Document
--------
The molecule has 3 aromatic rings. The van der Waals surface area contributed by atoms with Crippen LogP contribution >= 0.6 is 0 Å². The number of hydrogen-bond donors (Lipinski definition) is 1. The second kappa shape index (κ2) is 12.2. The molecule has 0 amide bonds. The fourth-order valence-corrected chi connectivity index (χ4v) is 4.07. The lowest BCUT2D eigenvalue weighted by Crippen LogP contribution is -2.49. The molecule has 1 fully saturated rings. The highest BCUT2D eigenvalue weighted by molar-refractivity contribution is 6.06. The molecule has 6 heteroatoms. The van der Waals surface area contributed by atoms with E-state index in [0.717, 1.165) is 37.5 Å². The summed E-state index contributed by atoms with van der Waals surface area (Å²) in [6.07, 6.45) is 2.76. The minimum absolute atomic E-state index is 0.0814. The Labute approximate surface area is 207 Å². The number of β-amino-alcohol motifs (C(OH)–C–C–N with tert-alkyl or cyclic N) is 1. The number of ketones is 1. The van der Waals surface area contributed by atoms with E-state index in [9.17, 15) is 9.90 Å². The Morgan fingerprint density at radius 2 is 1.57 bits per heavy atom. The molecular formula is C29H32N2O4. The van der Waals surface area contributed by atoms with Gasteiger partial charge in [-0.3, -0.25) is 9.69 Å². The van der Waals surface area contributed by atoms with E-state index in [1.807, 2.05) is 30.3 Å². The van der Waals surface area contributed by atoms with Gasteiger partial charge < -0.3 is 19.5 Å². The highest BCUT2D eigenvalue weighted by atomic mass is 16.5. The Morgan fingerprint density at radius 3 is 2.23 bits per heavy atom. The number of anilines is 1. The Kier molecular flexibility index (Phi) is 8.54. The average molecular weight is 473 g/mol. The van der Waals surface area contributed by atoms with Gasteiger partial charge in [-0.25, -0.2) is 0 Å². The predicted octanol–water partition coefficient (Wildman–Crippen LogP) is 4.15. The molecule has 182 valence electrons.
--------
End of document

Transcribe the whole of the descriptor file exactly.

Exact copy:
The molecule has 3 aromatic rings. The van der Waals surface area contributed by atoms with Crippen LogP contribution >= 0.6 is 0 Å². The number of hydrogen-bond donors (Lipinski definition) is 1. The second kappa shape index (κ2) is 12.2. The molecule has 0 amide bonds. The fourth-order valence-corrected chi connectivity index (χ4v) is 4.07. The lowest BCUT2D eigenvalue weighted by Crippen LogP contribution is -2.49. The molecule has 1 fully saturated rings. The highest BCUT2D eigenvalue weighted by molar-refractivity contribution is 6.06. The molecule has 6 heteroatoms. The van der Waals surface area contributed by atoms with E-state index in [0.717, 1.165) is 37.5 Å². The summed E-state index contributed by atoms with van der Waals surface area (Å²) in [6.07, 6.45) is 2.76. The minimum absolute atomic E-state index is 0.0814. The Labute approximate surface area is 207 Å². The number of β-amino-alcohol motifs (C(OH)–C–C–N with tert-alkyl or cyclic N) is 1. The number of ketones is 1. The van der Waals surface area contributed by atoms with E-state index in [9.17, 15) is 9.90 Å². The Morgan fingerprint density at radius 2 is 1.57 bits per heavy atom. The molecular formula is C29H32N2O4. The van der Waals surface area contributed by atoms with Gasteiger partial charge in [-0.3, -0.25) is 9.69 Å². The van der Waals surface area contributed by atoms with E-state index in [1.807, 2.05) is 30.3 Å². The van der Waals surface area contributed by atoms with Gasteiger partial charge < -0.3 is 19.5 Å². The highest BCUT2D eigenvalue weighted by atomic mass is 16.5. The Morgan fingerprint density at radius 3 is 2.23 bits per heavy atom. The number of anilines is 1. The Kier molecular flexibility index (Phi) is 8.54. The average molecular weight is 473 g/mol. The van der Waals surface area contributed by atoms with Gasteiger partial charge in [-0.25, -0.2) is 0 Å². The predicted octanol–water partition coefficient (Wildman–Crippen LogP) is 4.15. The molecule has 182 valence electrons.